Essay by Christel Tsilibaris Marcel Fabre’s Amor Pedestre

Christel Tsilibaris

Amor Pedestre (1914), produced by the studio Ambrosio of Turin in Italy, was part of a series of comic films directed by and starring Marcel Fabre as the protagonist, Robinet. Fabre, whose real name is Marcel Fernadez Perez, was originally a circus clown. He appeared in several Pathé short comic tableaux in France before relocating to Italy where he created the character of Robinet. He then emigrated to the United States in 1915 and, renaming Robinet ‘Tweedledum’, adapted for American audiences the character that brought him success in Italy.

In Amor Pedestre, Robinet sets out on his morning walk and encounters a young lady he immediately attempts to woo. Despite her initial rejections, Robinet persists by slipping a note into her delicate shoe, imploring her to meet him later that day. However, back at home the woman takes off her shoes to change into slippers and the note falls to the attention of her husband. The latter, offended by the indecent proposal made to his wife, meets Robinet and challenges him into a duel.

While the plot of Marcel Fabre’s silent film is a typical bourgeois story of an illicit love affair and subsequent revenge, what makes it unique is the angle in which the film was shot. The director’s decision to capture on celluloid the legs and feet of his actors, rather than their entire bodies (and faces) is a coup-de-génie. Clearly experimenting with the possibilities that the new invention of cinema was offering, almost a hundred years later Fabre’s film remains a fresh vision.

By shifting the centre of attention to the lower part of the body Fabre incites the actors to drop the pronounced facial expressions that commonly served as a vehicle for emotions in silent film and experiment with previously overlooked parts of the body. Consequently, the viewer, confronted with an alternative cinematic grammar, is obliged to search for new ways to approach the characters. Two elements are offered to the viewer in order to do so: the playfulness of the characters’ movements and, more importantly, the clothing – especially the shoes – which function as a marker of social class and an expression of personality.

The lady’s shoe holds a very special position within the film. It is not only a sign of the wearer’s gender and social class, it is also the central element of the plot, the very reason for which passions are ignited. When Robinet slips his amorous note into the young lady’s shoe, it is her feet that he is praising. And since the bare foot of the female character is not visible, the seductive powers are transferred to the footwear. Her shoe hence becomes a powerful object of attraction that pushes Robinet into acts of erotic demonstration that were quite audacious at the time.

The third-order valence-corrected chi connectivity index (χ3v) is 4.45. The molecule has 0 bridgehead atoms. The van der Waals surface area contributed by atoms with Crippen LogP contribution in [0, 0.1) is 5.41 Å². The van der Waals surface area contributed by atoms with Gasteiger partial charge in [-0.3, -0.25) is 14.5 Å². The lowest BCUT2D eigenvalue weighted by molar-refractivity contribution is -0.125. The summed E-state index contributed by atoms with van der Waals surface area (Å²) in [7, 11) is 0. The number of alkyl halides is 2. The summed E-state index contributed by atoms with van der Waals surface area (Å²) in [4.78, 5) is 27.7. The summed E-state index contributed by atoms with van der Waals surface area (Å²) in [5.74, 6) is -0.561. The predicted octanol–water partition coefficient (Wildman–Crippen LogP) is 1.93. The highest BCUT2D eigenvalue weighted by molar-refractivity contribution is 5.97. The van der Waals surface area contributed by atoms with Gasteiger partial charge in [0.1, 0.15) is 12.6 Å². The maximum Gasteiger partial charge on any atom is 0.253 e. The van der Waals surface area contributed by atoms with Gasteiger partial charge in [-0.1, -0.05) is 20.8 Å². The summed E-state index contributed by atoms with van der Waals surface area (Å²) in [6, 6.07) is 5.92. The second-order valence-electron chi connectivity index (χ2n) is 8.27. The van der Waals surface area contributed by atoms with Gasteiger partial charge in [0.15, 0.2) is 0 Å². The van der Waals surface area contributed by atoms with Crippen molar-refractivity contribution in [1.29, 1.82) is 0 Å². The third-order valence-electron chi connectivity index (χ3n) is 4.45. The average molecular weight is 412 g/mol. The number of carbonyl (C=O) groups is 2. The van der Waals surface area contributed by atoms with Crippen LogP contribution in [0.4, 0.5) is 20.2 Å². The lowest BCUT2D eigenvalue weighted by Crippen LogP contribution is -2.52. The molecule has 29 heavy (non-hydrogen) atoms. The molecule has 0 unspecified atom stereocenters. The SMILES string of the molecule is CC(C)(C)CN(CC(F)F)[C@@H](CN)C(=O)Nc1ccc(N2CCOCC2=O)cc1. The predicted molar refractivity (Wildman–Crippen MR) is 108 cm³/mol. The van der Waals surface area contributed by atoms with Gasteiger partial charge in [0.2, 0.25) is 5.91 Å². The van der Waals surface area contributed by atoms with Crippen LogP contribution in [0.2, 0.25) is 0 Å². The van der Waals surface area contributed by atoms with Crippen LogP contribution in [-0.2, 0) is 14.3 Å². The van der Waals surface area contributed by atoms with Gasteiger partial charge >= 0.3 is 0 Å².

Amor Pedestre is often cited as a possible influence on the new visual rules dictated by Futurism, even though Fabre himself was not a member of the Italian avant-garde movement and his film was directed some time before the publication of The Futurist Cinema manifesto (September 1916). In 1915 Filippo Tommaso Marinetti was clearly influenced by Fabre’s film when he staged a theatre play titled Le Basi in which, surprisingly enough, only the actors’ feet were visible to the audience. As in Amor Pedestre, the feet assumed the role of the actors and consequently had to express a variety of modes and expressions.

By opting to obscure the parts of the body that usually characterise a person, both Fabre and Marinetti portrayed an abstracted image of the human body. When The Futurist Cinema manifesto appeared in 1916, it called for a cinema detached from reality, a cinema where the anti-graceful, the dynamic, the impressionistic and the wordless would take over. (1) It declared that the structure and the plot of futurist film ought to break from the traditional narrative mold and opt for abstraction. With its clear and discernable plot and the presence of informative captions, Amor Pedestre may be rooted in traditional story-telling modes. Nevertheless, Fabre’s decision to let the legs and feet “speak” gives the film a radical twist.
(1) Peter Bondanella, Italian Cinema: From Neorealism to the Present (New York: Continuum, 1983), p. 9-10.

© Christel Tsilibaris

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